Film, Hindi, Review


The Battle of Saragarhi took place on September 12, 1897 between 21 Sikh soldiers led by Havildar Ishar Singh and over 10,000 Afghan tribesmen and warriors. Saragarhi fort, located in the border district of Kohat (in what is Pakistan today) on the Samana Mountain range, was built between two other forts, Lockhart and Gulistan, so as to be able to function as a communication post between the two as as these forts were not visible to each other. The brave Sikh warriors of the 36th Sikhs Battalion, all awardees of the Indian Order of Merit, died valiantly in action while keeping their attackers at bay long enough through the day so that they couldn’t move on to take over the other two forts also as intended and what’s more with reinforcements, the British were able to not just safeguard Lockhart and Gulistan but also claim Saragarhi back. Kesari is supposedly based on the events of their fight to the death.

The battle of Saragarhi is an incredible story of extreme gallantry but Kesari does this battle little justice. What was essentially a fight between the British (the Sikhs represented them) and Afghans over a fort (or forts) is turned into a ‘filmi’ story of personal honour of a soldier who invokes Mughal invasions of the past and a hatred for the British for reminding us we are cowards and how they’ve made us slaves. And then there are the other issues included like our brave battalion having to fight a revenge seeking jihad loving mullah among the barbarian Taliban like invaders. Sadly, an iconic battle regarded as one of the best ever last-stands by military historians gets diluted by its nod to religion, nationalism, and so-called patriotism as we see today, starting off with the not-so-subtle title of the film itself. For those not in the know, ‘kesari’ means saffron colour and while in the film, Akshay Kumar refers to it as the colour of his turban and blood, there is no doubt as to what it actually alludes to.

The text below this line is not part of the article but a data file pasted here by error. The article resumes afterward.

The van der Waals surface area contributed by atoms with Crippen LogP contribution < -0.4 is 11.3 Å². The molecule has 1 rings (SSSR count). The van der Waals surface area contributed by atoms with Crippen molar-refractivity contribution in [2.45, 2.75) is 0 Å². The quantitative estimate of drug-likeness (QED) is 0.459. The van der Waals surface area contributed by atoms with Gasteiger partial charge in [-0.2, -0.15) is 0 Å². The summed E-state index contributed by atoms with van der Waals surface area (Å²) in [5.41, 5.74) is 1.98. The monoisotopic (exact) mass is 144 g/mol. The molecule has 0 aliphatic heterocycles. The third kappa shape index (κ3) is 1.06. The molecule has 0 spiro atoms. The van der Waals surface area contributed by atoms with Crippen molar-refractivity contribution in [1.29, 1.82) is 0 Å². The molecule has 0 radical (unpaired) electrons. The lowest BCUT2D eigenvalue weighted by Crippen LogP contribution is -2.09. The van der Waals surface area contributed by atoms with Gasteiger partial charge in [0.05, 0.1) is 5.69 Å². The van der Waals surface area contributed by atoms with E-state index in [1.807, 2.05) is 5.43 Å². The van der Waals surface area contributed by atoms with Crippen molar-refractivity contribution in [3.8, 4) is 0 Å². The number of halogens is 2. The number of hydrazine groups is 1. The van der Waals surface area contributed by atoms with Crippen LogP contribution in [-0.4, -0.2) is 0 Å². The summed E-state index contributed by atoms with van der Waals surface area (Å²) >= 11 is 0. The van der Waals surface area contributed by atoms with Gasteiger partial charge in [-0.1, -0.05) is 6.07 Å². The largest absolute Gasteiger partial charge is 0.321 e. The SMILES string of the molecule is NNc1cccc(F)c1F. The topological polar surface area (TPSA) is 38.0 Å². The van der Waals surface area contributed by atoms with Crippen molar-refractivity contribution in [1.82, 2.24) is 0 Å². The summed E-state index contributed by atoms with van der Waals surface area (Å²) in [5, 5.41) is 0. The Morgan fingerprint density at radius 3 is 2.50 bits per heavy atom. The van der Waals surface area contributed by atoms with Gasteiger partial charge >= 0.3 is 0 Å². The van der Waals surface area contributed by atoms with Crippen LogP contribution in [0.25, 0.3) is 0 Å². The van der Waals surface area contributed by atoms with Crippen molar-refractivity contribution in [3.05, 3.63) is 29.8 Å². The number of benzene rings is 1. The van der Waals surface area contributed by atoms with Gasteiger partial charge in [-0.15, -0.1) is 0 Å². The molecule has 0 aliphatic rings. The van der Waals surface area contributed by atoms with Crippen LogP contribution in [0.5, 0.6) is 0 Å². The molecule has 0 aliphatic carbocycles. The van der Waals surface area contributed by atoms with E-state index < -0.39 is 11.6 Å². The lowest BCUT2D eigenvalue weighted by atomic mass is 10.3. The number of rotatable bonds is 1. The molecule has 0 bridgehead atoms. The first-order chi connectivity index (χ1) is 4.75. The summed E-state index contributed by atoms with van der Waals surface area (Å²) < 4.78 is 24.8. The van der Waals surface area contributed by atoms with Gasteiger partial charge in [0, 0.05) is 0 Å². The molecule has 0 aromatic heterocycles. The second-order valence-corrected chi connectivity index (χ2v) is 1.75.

Leave alone the colored ideology, if one were to critically look at the making of Kesari, it’s writing and filming leaves much to be be desired. Still, the film is likely to strike gold at the box office – and it has started well – as for our cinema going audiences, it has never been the the quality of cinematic storytelling that has mattered. Sometimes – and especially so in today’s times – just taking the issue on hand and giving it a nationalist tweak is enough. And no one knows this better than Akshay Kumar.

That said, the film does come to life in some of the battle sequences even if we have to deal with personal moments and a song or two that bring the battle (and the narrative) to a grinding halt. Akshay Kumar is fine enough as the Braveheart leader of the battalion, Ishar Singh, as he yet again shows himself to be Bollywood’s biggest patriot, perhaps even outdoing the original Mr Bharat, Manoj Kumar. While the other characters have been given their little back stories, typical though some of them are, one fails to get close to them or empathise with them. Thus the film fails to give you that emotional wallop with their deaths even s it throws in typical Bollywood tropes. The supporting cast playing the band of soldiers is adequate as is Parineeti Chopra as Akshay’s wife who mostly shows up in imaginary conversations he has with her.

Technically, the film is rather average at best for being an A1 star vehicle with the VFX work rather tacky. The pace and narrative flow is sluggish and dull as it sets up for the final fight to the death and doesn’t particularly engage you, while the typical overblown background score tries desperately to arouse emotions of patriotism, love and sacrifice for the motherland.

While Kesari fails on the filmmaking front, the largely prevalent mood of the country just before the General Elections in April, May later this year just might provide it the big boost it needs to score at the box office. The first three days’ domestic collections in excess of 55 crore nett. certainly seem to indicate so. So in that’s sense the film has done all it set out to do as far as its makers and leading man are concerned and nothing else matters. After all, isn’t box office king?! Did someone say content? Really?


Hindi, Punjabi, Action, Drama, Color

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